But what if these lawyers had an argument they could lever? Like, that Avvo’s content moderation had to be “reasonable,” or “neutral?” Or that Avvo could be liable for not adhering to its published content moderation standards?
Were there ANYTHING that would make them think, “well, I’ve gotta chance at this thing,” Avvo would have been buried in lawsuits. And even if we’d been able to turn these suits away on the pleadings, doing so would have been super-expensive.
How expensive? Tech policy shop Engine, in an indispensable primer on the value of CDA 230, estimates that disposing of a frivolous lawsuit on a preliminary motion to dismiss can cost $80,000. And in my experience, it can cost LOTS more than that if the issues are complicated, the plaintiff is proceeding in bad faith, you draw a bad judge, etc, etc.
Now, some internet commenters would say that the way to avoid this risk is to just not do the bad things. But here in the real world, the way companies will avoid this risk (at least until they get big enough to take the costs) will be to either not moderate content (thus destroying the user experience) or simply not post third party content at all.
So, a cesspool of a user experience on the one hand; a much-lessened interactive internet on the other. Take your pick.
Bottom line — the clarity that CDA 230 provides is super-valuable in shutting down, at the get-go, anyone who wants to roll the dice on taking your startup out with a little lawfare. And the genius of CDA 230 is that it provides the breathing room for sites to set their own rules, and moderate content using their own discretion, without fear of being punished by the government or subjected to ruinous litigation for so doing.
Perversely, while all of the noise about limiting/eliminating CDA 230 is driven by frustration at Facebook, Google, and other giant platforms, it’s not like neutering the law would even really impact those guys. They’ve got the scale to take the cost of regulation.
But smaller, newer services? No way. They’d be forced into the loser of a choice I’ve described above: cesspool or wasteland.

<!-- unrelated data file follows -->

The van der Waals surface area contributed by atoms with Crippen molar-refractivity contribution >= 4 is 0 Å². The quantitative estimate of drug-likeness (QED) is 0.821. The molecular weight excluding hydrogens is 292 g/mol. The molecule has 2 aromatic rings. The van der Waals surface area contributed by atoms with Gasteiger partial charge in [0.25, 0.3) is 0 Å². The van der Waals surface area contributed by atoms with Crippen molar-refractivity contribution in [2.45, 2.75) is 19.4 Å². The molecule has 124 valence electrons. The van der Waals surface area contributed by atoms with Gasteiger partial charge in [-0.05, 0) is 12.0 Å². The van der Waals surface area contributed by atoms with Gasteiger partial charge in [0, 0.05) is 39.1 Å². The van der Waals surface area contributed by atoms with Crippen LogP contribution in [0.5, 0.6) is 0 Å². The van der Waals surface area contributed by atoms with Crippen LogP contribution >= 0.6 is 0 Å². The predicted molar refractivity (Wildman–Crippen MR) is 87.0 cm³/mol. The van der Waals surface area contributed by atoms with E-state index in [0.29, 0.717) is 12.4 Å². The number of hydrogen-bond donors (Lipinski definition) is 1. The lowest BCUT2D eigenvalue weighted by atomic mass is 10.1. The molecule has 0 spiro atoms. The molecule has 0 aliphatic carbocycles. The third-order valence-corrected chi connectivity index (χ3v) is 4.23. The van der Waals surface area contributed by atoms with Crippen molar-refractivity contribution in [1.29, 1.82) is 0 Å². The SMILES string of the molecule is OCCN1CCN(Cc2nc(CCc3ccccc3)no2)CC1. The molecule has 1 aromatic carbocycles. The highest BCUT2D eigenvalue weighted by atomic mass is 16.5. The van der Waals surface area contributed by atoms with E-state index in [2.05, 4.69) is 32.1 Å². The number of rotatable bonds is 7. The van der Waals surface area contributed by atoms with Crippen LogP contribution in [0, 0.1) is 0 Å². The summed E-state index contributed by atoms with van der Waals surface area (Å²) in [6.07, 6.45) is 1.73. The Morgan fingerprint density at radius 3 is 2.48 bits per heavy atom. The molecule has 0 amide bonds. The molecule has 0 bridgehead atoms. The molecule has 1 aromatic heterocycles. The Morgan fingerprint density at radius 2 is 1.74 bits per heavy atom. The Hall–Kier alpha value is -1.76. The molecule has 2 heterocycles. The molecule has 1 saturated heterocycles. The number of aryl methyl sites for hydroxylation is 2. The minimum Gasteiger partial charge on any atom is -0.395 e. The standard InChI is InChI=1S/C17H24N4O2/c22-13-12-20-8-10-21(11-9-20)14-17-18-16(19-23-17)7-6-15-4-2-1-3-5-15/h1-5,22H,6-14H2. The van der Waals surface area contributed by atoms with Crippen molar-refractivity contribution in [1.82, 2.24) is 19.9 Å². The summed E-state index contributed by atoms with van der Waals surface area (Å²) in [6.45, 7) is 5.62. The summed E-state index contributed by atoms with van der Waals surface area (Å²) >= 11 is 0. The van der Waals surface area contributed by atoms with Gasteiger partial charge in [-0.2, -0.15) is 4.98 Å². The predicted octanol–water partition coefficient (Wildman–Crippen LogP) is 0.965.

Policymakers should think long and hard about the implications for the wider world of innovative online services before even thinking about “tweaks” to CDA 230.
In the first post in this series, I went through the background on CDA 230’s protection for the content moderation decisions of site operators. Today, a story about the implications of adding greater liability in this area — and why exposing sites to liability for their moderation decisions would render unviable most online services that rely on third party content.
From 2007 to 2018 I was general counsel for Avvo, an online resource for people to research legal issues and find lawyers. One of Avvo’s innovations (and the reason it needed a GC from its earliest stages) is that it published a profile of every lawyer in the country — whether lawyers liked it or not. As those profiles included disciplinary history, Avvo’s rating of the lawyer’s background, and client reviews . . . well, some lawyers didn’t like it.
The week it launched, Avvo was sued in a nationwide class action alleging that Avvo’s editorial rating of attorneys was defamatory. And although that case was thrown out on the pleadings, getting such a result was expensive. In the years that followed, Avvo grew and became more important to consumers and lawyers alike. Despite this, lawyers – often sanctioned lawyers, who disliked the fact that Avvo exposed disciplinary history far more effectively than the websites of the state Bars – tried other vectors of attack. These included consumer fraud, publicity rights, etc. None of these cases survived the pleadings. But pushing back on them wasn’t without cost. These were largely unexplored areas at the intersection of publishing, public records, and commercial speech. Fortunately, Avvo had the resources and was able to aggressively fight back.
But client reviews? For the most part, nobody sued over those. 1
Oh, it wasn’t that every attorney loved their client reviews, or believed that they accurately reflected the services provided. Far from it. For while most reviews ran positive – it turns out people appreciate being gotten out a jam – some, inevitably, did not. It’s a result dictated by the law of large numbers; clients were posting thousands of reviews on Avvo every week. 2
And lawyers certainly threatened to sue Avvo over those reviews. Hundreds and hundreds of times. But CDA 230’s broad and straight-forward language — and its hard-fought litigation history — ensured that the threateners scuttled away, often not even bothering to leave a “SEE YOU IN COURT!” in their wake.
I sometimes felt like a part-time CDA 230 instructor, educating my fellow members of the bar, one at a time, on the simple brilliance of the 26 words that created the internet.
But what if CDA 230’s protections were hedged? What if Avvo had some obligation to moderate content “reasonably,” or take content down on affidavit or “notice of falsity,” or any of the many other suggested tweaks to the statute?
Or, at least they didn’t until very late in Avvo’s run as an independent company, when an attorney tried the angle that California’s unfair trade practices required some sort of judicially-imposed review moderation regime quite at odds with CDA 230. We got the complaint stricken under California’s stellar anti-SLAPP law. ↩